With your embroidery fabric and threads selected, it’s time to transfer your design.

Make sure that the ground fabric is ironed well. If you’re using a pencil to transfer your design, spray starch the fabric well before ironing. That way, if you don’t cover all your lines, a lightly drawn pencil line will wash out easier if the fabric has been spray starched.

That being said, it’s easier all around if you are careful when tracing your design, so that you don’t have to worry about removing exposed design lines!

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For this example, I chose a bright yellow, medium-weight linen which is easy to see through when tracing.

I taped the design onto my table top, and then taped my ground fabric over the design, so that it wouldn’t shift while I traced it.

I used a regular mechanical pencil which results in nice, sharp lines, and I traced carefully over the whole design using a light hand. You want to be able to see the design lines easily, but you don’t want to leave dark pencil lines on the fabric, that might smudge or come off on lighter threads.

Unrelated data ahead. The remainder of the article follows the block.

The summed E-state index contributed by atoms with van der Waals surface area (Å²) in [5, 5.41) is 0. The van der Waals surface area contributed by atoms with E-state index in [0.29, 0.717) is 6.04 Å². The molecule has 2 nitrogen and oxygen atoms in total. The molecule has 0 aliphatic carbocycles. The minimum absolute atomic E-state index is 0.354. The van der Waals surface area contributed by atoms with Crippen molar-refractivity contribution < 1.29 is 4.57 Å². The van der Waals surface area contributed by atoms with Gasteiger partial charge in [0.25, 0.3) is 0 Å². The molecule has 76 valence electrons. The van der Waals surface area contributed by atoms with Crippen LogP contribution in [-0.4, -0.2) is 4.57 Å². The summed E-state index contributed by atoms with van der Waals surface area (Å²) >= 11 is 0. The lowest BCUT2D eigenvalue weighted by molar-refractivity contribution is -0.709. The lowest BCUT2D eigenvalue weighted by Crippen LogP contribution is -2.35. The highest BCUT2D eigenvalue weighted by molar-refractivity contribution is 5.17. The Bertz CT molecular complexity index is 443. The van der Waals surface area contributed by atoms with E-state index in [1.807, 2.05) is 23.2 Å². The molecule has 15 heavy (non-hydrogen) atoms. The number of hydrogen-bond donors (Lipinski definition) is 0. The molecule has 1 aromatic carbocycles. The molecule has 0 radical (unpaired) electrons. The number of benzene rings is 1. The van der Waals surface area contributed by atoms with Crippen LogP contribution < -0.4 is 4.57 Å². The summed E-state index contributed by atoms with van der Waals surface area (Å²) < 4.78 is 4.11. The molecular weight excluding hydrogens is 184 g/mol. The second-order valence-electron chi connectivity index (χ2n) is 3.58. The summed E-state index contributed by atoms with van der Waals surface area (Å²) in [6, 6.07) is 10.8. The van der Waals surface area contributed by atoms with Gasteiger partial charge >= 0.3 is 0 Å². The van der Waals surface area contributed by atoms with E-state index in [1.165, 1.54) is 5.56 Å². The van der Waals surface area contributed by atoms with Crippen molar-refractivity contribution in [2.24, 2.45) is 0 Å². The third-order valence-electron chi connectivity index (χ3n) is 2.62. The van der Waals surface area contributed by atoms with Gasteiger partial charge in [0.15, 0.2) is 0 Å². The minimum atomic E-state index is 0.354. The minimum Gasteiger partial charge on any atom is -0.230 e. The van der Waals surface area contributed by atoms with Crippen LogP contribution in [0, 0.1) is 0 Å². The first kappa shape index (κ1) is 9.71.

Of course, you can use any design transfer method you prefer, but tracing is always quick and easy!

4. Hoop it up!

Once your design is transferred, it’s time to mount your fabric either in a hoop or on an embroidery frame.

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I like to use stretcher bar frames, because they allow me to put the frame on a stand and stitch with both hands.

Whether you’re using a hoop or a frame, the key to a pucker-free end result is good tension on the fabric. You want to make sure the fabric is drum taut either in the hoop or on the frame.

Now that the project is framed or hooped up, you’re ready to stitch!

5. Stitch your quote.